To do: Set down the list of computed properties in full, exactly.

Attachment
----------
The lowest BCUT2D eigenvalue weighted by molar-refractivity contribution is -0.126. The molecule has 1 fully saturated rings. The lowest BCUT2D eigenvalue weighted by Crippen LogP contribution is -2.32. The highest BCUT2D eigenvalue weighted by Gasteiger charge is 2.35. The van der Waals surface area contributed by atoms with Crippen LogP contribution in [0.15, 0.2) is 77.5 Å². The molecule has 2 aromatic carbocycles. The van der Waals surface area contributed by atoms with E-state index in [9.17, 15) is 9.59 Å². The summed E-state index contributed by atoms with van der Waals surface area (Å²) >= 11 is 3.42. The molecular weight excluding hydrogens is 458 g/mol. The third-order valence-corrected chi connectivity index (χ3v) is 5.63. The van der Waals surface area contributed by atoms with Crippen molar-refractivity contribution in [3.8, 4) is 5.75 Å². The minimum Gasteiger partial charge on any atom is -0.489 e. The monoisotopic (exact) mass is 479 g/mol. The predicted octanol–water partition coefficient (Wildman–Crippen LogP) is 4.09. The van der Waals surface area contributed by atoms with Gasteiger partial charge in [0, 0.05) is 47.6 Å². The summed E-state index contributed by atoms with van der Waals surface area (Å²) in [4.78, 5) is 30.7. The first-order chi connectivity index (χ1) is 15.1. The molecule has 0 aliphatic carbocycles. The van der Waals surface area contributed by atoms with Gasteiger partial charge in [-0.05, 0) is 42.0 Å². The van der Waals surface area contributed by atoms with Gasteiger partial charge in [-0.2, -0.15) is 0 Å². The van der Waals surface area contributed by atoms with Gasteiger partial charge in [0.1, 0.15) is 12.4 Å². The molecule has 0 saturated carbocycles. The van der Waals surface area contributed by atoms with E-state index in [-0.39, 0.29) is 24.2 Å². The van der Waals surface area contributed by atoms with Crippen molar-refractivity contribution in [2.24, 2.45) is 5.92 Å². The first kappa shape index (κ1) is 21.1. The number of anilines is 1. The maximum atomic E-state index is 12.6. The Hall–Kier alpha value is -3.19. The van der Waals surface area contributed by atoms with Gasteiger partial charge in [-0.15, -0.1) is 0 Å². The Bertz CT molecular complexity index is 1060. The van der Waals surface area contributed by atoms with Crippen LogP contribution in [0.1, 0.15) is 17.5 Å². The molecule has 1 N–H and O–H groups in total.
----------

The lowest BCUT2D eigenvalue weighted by molar-refractivity contribution is -0.126. The molecule has 1 fully saturated rings. The lowest BCUT2D eigenvalue weighted by Crippen LogP contribution is -2.32. The highest BCUT2D eigenvalue weighted by Gasteiger charge is 2.35. The van der Waals surface area contributed by atoms with Crippen LogP contribution in [0.15, 0.2) is 77.5 Å². The molecule has 2 aromatic carbocycles. The van der Waals surface area contributed by atoms with E-state index in [9.17, 15) is 9.59 Å². The summed E-state index contributed by atoms with van der Waals surface area (Å²) >= 11 is 3.42. The molecular weight excluding hydrogens is 458 g/mol. The third-order valence-corrected chi connectivity index (χ3v) is 5.63. The van der Waals surface area contributed by atoms with Crippen molar-refractivity contribution in [3.8, 4) is 5.75 Å². The minimum Gasteiger partial charge on any atom is -0.489 e. The monoisotopic (exact) mass is 479 g/mol. The predicted octanol–water partition coefficient (Wildman–Crippen LogP) is 4.09. The van der Waals surface area contributed by atoms with Gasteiger partial charge in [0, 0.05) is 47.6 Å². The summed E-state index contributed by atoms with van der Waals surface area (Å²) in [4.78, 5) is 30.7. The first-order chi connectivity index (χ1) is 15.1. The molecule has 0 aliphatic carbocycles. The van der Waals surface area contributed by atoms with Gasteiger partial charge in [-0.05, 0) is 42.0 Å². The van der Waals surface area contributed by atoms with Gasteiger partial charge in [-0.2, -0.15) is 0 Å². The van der Waals surface area contributed by atoms with Gasteiger partial charge in [0.1, 0.15) is 12.4 Å². The molecule has 0 saturated carbocycles. The van der Waals surface area contributed by atoms with E-state index in [-0.39, 0.29) is 24.2 Å². The van der Waals surface area contributed by atoms with Crippen molar-refractivity contribution in [2.24, 2.45) is 5.92 Å². The first kappa shape index (κ1) is 21.1. The number of anilines is 1. The maximum atomic E-state index is 12.6. The Hall–Kier alpha value is -3.19. The van der Waals surface area contributed by atoms with Gasteiger partial charge in [-0.15, -0.1) is 0 Å². The Bertz CT molecular complexity index is 1060. The van der Waals surface area contributed by atoms with Crippen LogP contribution in [0.1, 0.15) is 17.5 Å². The molecule has 1 N–H and O–H groups in total.